How shall these indefinite ideas which manifest themselves in appetency be imparted? They are not to be given of set purpose, nor taken at set times. They are held in that thought environment which surrounds the child as an atmosphere, which he breathes as his breath of life; and this atmosphere in which the child inspires his unconscious ideas of right living emanates from his parents. Every look of gentleness and tone of reverence, every word of kindness and act of help, passes into the thought-environment, the very atmosphere which the child breathes; he does not think of these things, may never think of them, but all his life long they excite that ‘vague appetency towards something’ out of which most of his actions spring. Oh, the wonderful and dreadful presence of the little child in the midst! Volume 2, p. 36,37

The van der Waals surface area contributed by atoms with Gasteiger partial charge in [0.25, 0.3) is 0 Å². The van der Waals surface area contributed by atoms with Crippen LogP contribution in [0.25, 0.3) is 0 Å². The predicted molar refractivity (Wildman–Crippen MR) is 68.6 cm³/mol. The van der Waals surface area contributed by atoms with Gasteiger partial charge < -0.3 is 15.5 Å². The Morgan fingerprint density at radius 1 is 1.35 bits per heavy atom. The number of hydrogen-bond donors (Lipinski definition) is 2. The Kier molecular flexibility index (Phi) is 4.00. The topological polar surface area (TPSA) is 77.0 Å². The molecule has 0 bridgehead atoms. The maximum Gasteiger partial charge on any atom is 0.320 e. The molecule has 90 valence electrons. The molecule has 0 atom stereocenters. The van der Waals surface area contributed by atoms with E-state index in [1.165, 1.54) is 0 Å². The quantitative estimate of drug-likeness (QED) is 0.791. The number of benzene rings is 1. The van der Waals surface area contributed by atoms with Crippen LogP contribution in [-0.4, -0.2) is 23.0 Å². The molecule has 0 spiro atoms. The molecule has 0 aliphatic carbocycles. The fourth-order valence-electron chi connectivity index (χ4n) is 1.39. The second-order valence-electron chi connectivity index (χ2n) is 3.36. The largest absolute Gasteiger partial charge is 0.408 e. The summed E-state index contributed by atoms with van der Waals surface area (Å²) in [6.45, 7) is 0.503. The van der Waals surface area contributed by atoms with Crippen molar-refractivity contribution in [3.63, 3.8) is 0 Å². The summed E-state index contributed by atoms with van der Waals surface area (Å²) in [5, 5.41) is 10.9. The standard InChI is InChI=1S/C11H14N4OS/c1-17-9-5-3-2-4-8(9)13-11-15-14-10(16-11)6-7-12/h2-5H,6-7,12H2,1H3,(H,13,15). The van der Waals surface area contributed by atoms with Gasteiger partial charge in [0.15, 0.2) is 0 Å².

4.The atmosphere of our homes is formed out of the ideas that rule our lives as parents.
As Catholic parents, we know that our sacred vocation is to raise children to know, love, and serve God.

5.Atmosphere is only part, not all, of a child's education. We must also give the discipline of good habits and the living ideas of a generous education.
It is not enough for us to strew the house with good books and works of art. It is not enough to play music in the background as we read aloud at teatime. That we do those things is certainly important. And then, we must rise to the challenge of the discipline of good habits in ourselves and in our children so that all those good ideas can flourish. And we must prayerfully consider what constitutes the curriculum of a generous education so that we know what things to put within reach of our children.